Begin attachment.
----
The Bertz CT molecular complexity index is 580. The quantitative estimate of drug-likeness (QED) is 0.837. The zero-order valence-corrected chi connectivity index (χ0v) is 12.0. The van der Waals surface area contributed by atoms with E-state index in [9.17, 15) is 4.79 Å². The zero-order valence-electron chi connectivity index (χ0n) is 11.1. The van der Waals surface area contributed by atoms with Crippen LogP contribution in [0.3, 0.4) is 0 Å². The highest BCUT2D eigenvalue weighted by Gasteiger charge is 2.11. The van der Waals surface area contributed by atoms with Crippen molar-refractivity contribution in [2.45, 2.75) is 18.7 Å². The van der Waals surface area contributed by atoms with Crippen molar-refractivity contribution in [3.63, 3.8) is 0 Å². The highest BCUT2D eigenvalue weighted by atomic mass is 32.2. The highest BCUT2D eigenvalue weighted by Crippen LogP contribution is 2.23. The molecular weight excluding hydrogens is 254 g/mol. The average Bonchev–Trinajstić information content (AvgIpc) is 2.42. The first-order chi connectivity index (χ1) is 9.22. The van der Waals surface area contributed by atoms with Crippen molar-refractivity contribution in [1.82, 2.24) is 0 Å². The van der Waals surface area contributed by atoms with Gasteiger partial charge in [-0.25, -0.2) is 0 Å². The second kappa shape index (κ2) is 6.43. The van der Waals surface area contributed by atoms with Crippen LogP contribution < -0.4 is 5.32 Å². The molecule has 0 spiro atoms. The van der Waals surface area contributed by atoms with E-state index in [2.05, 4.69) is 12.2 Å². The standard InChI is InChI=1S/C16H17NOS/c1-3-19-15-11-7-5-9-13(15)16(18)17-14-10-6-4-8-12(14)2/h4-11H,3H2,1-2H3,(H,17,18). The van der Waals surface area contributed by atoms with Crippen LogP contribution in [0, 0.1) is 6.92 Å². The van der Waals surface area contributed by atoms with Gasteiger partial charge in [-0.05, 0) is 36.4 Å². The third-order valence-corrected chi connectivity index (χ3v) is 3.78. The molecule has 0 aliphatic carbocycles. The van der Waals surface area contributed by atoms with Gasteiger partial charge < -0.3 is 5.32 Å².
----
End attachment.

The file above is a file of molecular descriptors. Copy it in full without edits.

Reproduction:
The Bertz CT molecular complexity index is 580. The quantitative estimate of drug-likeness (QED) is 0.837. The zero-order valence-corrected chi connectivity index (χ0v) is 12.0. The van der Waals surface area contributed by atoms with E-state index in [9.17, 15) is 4.79 Å². The zero-order valence-electron chi connectivity index (χ0n) is 11.1. The van der Waals surface area contributed by atoms with Crippen LogP contribution in [0.3, 0.4) is 0 Å². The highest BCUT2D eigenvalue weighted by Gasteiger charge is 2.11. The van der Waals surface area contributed by atoms with Crippen molar-refractivity contribution in [2.45, 2.75) is 18.7 Å². The van der Waals surface area contributed by atoms with Crippen molar-refractivity contribution in [3.63, 3.8) is 0 Å². The highest BCUT2D eigenvalue weighted by atomic mass is 32.2. The highest BCUT2D eigenvalue weighted by Crippen LogP contribution is 2.23. The molecular weight excluding hydrogens is 254 g/mol. The average Bonchev–Trinajstić information content (AvgIpc) is 2.42. The first-order chi connectivity index (χ1) is 9.22. The van der Waals surface area contributed by atoms with Crippen molar-refractivity contribution in [1.82, 2.24) is 0 Å². The van der Waals surface area contributed by atoms with Gasteiger partial charge in [-0.25, -0.2) is 0 Å². The second kappa shape index (κ2) is 6.43. The van der Waals surface area contributed by atoms with Crippen LogP contribution < -0.4 is 5.32 Å². The molecule has 0 spiro atoms. The van der Waals surface area contributed by atoms with E-state index in [2.05, 4.69) is 12.2 Å². The standard InChI is InChI=1S/C16H17NOS/c1-3-19-15-11-7-5-9-13(15)16(18)17-14-10-6-4-8-12(14)2/h4-11H,3H2,1-2H3,(H,17,18). The van der Waals surface area contributed by atoms with Crippen LogP contribution in [0, 0.1) is 6.92 Å². The van der Waals surface area contributed by atoms with Gasteiger partial charge in [-0.05, 0) is 36.4 Å². The third-order valence-corrected chi connectivity index (χ3v) is 3.78. The molecule has 0 aliphatic carbocycles. The van der Waals surface area contributed by atoms with Gasteiger partial charge < -0.3 is 5.32 Å².